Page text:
Bjørnøya

(redirected from Bjornoya)

Bjørnøya

Bjørnøya (byörnˈöyä), island, 69 sq mi (179 sq km), in the Barents Sea, c.275 mi (440 km) N of Norway; southernmost island of Svalbard. It rises to 1,759 ft (536 m). There are polar fox and polar bear on the island. Probably known to Norsemen in the 12th cent., it was rediscovered by Willem Barentz, the Dutch navigator, in 1596, and was formally annexed by Norway in 1915. It is also known as Bear Island.
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The voyage will go to the volcanic Mohns Ridge between Jan Mayen and Bjornoya, a sea area that is still virtually unexplored.
The seventy-square-mile Bear Island (Bjornoya) is the southernmost of the Svalbards.
Soviet Foreign Minister Molotov thought the treaty should have been "thrown in the trashcan" in the 1940s; that sovereignty over the southernmost island in the archipelago, Bear Island (Bjornoya), more properly (that is, historically) belonged to Russia anyway, and that a Russo-Norwegian condominium should administer the remainder.
5), as well as stations on Jan Mayen and Bjornoya, and on Hopen and elsewhere on Svalbard.
The first well will be on the Skrugard block, between Bjornoya and the Snohvit fields, to be drilled with the semi-submersible drilling rig Polar Pioneer.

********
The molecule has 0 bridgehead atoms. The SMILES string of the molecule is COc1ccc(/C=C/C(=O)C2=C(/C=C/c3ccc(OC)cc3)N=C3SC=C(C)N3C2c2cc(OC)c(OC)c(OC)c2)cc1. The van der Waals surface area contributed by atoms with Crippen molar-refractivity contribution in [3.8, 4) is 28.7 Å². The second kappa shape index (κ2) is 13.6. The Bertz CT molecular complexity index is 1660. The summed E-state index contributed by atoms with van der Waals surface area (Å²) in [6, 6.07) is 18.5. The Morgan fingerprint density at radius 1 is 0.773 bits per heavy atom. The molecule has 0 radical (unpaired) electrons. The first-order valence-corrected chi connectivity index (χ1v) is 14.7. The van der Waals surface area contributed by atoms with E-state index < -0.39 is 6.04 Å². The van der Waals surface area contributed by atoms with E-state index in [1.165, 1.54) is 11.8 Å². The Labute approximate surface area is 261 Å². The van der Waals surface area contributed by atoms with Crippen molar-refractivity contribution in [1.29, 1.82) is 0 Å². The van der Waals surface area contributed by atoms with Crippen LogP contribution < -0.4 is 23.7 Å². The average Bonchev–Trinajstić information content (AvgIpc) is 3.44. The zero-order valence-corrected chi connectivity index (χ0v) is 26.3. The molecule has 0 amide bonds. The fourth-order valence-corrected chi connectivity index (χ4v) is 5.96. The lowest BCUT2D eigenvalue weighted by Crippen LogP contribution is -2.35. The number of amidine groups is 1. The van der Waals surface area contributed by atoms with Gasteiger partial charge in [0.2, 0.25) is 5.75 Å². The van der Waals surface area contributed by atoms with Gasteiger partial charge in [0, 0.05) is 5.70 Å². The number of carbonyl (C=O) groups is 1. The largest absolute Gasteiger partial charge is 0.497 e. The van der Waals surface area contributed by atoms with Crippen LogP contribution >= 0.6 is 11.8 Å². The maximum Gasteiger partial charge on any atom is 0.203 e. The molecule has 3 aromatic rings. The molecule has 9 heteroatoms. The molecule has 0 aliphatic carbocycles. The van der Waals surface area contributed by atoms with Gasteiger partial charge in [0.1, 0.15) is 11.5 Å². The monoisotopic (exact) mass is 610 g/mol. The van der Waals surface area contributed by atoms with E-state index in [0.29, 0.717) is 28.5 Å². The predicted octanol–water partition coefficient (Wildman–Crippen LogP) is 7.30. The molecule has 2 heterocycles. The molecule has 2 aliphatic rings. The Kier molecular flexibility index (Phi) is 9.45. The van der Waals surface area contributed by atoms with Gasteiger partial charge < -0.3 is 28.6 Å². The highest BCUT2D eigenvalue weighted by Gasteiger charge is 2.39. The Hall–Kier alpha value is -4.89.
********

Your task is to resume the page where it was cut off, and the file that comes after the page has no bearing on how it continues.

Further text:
Both the Luftwaffe and the German navy began training men, designing and establishing weather stations, both manned and automatic, in the North Atlantic, on the east coast of Greenland, Spitsbergen, Zemlya Frantsa Iosifa, Hopen and Bjornoya Islands and Labrador.
Intraspecific variation in trophic feeding levels and organochlorine concentrations in glaucous gulls (Larus hyperboreus) from Bjornoya, the Barents Sea.
Hjelsoy and Bjornoya, the main common guillemot breeding areas in Norway, experienced a dramatic decline in both colonies due to the overfishing of capelin in the Barents Sea in 1985 and 1986.
Traveling in a former sealing ship, the Terningen, they camped on Bjornoya (Bear Island), because it had an "enormous population of sea-birds, especially Guillemots," on 13-23 June 1921; on Prins Karls Forland, off the west coast of Spitsbergen north of Isfjord, on 30 June-10 July; and near the great Nordenskjold Glacier at the head of Klaas-Billen Bay on 19 July-16 August.
The exploration zone lies 190 kilometres offshore Norway, between the Snohvit field and the Arctic island of Bjornoya.
In Bjornoya, Svalbard, the number of breeding pairs (from 1986), adult survival, and breeding success are monitored annually by the Norwegian Polar Institute.